My recent argument that the common terms “unstructured data” and “semi-structured data” are misnomers, and that a word like “multi-” or “poly-structured”* would be better, seems to have been well-received. But which is it — “multi-” or “poly-”?
*Everybody seems to like “poly-structured” better when it has a hyphen in it — including me.
The big difference between the two is that “multi-” just means there are multiple structures, while “poly-” further means that the structures are subject to change. Upon reflection, I think the “subject to change” part is essential, so poly-structured it is.
The definitions I’m proposing are:
- A database is poly-structured to the extent that its structure is apt to be changed in the ordinary course of query, update, or programming.
- Data is poly-structured to the extent that it is best represented in a poly-structured database.
- A DBMS is poly-structured to the extent that it is oriented to managing poly-structured databases.
- There are many different degrees of being poly-structured; that’s why I used the phrase “to the extent that”, instead of a simple “if”.
- And as always, no technology categorization is ever precise.
Examples of poly-structure include:
- XML or JSON documents/objects describe themselves. Add a new one to a database with a different structure than the others and — presto! — you have changed the overall structure. Thus:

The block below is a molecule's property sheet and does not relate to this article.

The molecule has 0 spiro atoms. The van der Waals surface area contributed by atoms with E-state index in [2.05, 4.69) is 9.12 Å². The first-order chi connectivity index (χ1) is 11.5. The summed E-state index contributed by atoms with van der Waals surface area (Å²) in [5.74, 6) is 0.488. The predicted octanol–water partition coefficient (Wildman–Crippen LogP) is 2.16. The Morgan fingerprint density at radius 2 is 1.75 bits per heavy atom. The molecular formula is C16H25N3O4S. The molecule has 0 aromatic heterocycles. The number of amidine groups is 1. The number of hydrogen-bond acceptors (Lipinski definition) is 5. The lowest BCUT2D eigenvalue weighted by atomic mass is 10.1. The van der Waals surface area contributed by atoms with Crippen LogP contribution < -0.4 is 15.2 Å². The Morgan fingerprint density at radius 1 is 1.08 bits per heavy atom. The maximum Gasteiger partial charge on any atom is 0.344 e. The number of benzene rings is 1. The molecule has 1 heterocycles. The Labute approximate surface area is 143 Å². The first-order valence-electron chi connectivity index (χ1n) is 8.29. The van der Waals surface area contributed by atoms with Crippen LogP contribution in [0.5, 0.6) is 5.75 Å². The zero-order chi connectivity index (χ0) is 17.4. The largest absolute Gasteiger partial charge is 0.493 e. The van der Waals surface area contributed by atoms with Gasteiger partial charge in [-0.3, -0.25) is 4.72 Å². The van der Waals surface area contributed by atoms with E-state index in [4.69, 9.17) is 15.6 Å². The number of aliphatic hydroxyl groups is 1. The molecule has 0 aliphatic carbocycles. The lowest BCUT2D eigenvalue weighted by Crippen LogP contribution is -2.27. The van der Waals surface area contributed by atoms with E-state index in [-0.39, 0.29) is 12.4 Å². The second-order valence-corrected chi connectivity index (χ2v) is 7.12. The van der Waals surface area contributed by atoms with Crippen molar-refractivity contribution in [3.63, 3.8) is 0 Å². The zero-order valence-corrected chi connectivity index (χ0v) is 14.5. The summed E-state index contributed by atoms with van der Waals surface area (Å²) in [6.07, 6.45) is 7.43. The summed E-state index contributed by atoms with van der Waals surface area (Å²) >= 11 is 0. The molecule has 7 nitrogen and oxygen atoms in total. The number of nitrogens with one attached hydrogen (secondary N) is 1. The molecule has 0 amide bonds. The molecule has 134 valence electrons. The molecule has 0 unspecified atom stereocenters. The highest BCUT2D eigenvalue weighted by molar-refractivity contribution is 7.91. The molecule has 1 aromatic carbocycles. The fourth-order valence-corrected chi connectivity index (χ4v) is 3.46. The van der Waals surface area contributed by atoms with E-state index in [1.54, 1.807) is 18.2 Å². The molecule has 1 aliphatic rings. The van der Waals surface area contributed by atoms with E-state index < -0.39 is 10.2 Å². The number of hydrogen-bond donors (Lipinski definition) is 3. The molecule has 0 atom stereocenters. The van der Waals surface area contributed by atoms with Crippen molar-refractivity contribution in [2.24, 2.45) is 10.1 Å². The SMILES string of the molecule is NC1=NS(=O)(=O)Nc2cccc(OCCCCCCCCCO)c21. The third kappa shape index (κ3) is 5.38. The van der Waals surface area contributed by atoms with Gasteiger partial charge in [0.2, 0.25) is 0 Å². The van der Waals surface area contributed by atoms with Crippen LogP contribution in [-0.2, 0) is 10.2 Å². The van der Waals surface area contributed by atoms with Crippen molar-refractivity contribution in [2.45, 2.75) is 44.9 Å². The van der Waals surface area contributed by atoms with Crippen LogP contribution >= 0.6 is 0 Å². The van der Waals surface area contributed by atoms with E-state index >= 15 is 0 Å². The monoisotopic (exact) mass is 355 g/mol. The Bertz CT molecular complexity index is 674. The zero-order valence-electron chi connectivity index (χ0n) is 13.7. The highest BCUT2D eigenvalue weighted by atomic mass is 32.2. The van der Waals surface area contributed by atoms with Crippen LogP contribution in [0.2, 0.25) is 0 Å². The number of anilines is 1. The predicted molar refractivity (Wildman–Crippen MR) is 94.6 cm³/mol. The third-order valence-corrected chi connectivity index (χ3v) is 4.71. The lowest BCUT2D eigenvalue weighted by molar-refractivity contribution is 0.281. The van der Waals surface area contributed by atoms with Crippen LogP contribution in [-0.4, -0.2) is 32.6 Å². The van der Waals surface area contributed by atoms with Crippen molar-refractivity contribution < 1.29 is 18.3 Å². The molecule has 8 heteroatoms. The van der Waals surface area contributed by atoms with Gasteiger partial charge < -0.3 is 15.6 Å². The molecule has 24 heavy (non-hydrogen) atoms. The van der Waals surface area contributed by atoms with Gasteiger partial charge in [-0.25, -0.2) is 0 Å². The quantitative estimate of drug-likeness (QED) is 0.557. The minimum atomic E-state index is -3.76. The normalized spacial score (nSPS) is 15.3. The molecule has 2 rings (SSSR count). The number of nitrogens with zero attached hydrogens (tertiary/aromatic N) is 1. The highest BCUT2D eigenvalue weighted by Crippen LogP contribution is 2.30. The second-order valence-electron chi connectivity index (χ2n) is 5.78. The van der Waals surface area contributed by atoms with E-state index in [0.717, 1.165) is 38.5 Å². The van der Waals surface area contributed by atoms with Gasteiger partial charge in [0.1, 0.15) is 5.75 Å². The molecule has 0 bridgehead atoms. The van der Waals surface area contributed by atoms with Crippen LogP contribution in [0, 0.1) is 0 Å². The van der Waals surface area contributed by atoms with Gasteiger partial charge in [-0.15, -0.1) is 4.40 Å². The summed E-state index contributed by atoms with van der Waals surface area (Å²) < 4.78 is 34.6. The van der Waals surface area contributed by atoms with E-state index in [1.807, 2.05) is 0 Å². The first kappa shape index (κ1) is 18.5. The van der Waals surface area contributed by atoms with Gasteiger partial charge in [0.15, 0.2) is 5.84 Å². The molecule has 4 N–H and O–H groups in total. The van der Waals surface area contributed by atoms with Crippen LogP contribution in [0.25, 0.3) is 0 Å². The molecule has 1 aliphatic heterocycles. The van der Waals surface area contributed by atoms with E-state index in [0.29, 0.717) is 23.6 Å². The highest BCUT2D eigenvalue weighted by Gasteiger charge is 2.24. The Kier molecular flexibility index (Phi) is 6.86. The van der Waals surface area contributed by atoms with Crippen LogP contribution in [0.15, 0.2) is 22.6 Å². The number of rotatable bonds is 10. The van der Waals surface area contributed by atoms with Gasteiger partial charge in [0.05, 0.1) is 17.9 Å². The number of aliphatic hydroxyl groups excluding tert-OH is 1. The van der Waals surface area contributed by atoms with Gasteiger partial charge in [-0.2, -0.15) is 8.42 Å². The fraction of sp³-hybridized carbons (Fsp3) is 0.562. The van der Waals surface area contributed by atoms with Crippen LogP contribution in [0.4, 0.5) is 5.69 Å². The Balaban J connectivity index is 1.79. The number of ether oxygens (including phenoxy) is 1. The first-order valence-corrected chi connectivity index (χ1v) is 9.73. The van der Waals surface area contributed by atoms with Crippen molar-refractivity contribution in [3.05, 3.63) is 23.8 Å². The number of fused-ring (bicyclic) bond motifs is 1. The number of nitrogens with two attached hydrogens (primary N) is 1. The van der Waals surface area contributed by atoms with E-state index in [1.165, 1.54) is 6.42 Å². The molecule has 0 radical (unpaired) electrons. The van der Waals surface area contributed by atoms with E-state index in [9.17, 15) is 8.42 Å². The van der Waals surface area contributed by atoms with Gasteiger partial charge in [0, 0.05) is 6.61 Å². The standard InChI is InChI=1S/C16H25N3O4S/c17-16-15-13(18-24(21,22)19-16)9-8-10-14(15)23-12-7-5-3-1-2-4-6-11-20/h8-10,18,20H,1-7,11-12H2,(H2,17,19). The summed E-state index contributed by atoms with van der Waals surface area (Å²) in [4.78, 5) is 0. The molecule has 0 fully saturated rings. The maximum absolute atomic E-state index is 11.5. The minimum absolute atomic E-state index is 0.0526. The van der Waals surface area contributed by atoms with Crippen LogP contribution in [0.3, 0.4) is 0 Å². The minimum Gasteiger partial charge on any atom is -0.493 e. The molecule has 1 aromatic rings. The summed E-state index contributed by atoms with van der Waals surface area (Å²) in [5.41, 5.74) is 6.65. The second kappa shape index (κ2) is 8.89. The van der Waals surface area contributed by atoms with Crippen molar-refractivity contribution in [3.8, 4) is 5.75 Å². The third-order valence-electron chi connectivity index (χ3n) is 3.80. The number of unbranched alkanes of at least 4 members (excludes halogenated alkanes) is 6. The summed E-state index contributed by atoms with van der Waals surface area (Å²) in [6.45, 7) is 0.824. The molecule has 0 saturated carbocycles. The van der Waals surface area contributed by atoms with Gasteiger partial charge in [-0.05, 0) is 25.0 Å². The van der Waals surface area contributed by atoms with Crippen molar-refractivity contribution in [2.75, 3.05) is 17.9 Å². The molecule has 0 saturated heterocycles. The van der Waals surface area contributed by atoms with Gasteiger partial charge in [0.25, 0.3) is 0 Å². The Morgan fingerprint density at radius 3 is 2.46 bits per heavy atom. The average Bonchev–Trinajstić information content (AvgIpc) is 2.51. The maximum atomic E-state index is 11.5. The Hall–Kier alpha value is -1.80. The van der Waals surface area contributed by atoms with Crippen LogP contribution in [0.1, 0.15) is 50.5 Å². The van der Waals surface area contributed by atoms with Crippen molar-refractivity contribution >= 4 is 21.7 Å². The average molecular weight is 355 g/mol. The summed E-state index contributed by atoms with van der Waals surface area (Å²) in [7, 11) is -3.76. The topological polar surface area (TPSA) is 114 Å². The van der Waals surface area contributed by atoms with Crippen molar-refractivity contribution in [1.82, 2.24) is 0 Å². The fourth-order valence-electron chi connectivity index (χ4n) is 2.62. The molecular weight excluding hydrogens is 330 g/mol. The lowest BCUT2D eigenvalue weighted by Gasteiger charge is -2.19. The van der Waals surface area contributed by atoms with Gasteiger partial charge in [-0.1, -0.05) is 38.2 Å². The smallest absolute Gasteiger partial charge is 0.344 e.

- XML and JSON data is apt to be poly-structured.
- XML and JSON databases are apt to be poly-structured.
- MarkLogic, MongoDB, et al. are poly-structured DBMS.
- A text document is inherently poly-structured. Some queries might look at it as a bag of words; others might group the words via stemming and synonyms; others might actually exploit the document’s grammatical structure. Text search engines are poly-structured because they support all those kinds of queries.
- A single log file can be somewhat poly-structured, in that different views of it might extract different kinds of name-value pair, or different temporal relationships.
- A database that seamlessly includes a variety of log files, each with its own structure(s), is quite poly-structured.
- A classic relational database is not very poly-structured, because DDL (Data Description Language) isn’t really in “the ordinary course” of programming or update.
- However, views add a bit of poly-structure to relational databases that is not present in, say, IMS databases.
- An object-oriented DBMS is highly poly-structured, as is Workday’s internal data store.
So what do you think? Do these definitions work?